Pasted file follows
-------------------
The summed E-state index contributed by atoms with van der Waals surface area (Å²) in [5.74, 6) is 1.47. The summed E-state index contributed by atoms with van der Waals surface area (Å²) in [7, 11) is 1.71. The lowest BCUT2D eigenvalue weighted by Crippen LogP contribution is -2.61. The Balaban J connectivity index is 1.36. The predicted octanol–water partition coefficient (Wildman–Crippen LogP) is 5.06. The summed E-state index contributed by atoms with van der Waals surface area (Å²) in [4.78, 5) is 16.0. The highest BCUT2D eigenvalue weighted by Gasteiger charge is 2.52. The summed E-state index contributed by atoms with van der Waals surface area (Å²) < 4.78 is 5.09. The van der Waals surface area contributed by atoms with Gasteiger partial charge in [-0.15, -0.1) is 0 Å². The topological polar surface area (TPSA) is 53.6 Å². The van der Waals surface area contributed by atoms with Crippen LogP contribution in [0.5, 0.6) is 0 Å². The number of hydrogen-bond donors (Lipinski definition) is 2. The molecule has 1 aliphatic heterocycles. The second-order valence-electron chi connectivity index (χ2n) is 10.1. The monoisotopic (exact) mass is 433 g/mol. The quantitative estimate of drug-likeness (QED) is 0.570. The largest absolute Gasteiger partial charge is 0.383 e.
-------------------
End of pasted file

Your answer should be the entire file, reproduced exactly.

The summed E-state index contributed by atoms with van der Waals surface area (Å²) in [5.74, 6) is 1.47. The summed E-state index contributed by atoms with van der Waals surface area (Å²) in [7, 11) is 1.71. The lowest BCUT2D eigenvalue weighted by Crippen LogP contribution is -2.61. The Balaban J connectivity index is 1.36. The predicted octanol–water partition coefficient (Wildman–Crippen LogP) is 5.06. The summed E-state index contributed by atoms with van der Waals surface area (Å²) in [4.78, 5) is 16.0. The highest BCUT2D eigenvalue weighted by Gasteiger charge is 2.52. The summed E-state index contributed by atoms with van der Waals surface area (Å²) < 4.78 is 5.09. The van der Waals surface area contributed by atoms with Gasteiger partial charge in [-0.15, -0.1) is 0 Å². The topological polar surface area (TPSA) is 53.6 Å². The van der Waals surface area contributed by atoms with Crippen LogP contribution in [0.5, 0.6) is 0 Å². The number of hydrogen-bond donors (Lipinski definition) is 2. The molecule has 1 aliphatic heterocycles. The second-order valence-electron chi connectivity index (χ2n) is 10.1. The monoisotopic (exact) mass is 433 g/mol. The quantitative estimate of drug-likeness (QED) is 0.570. The largest absolute Gasteiger partial charge is 0.383 e.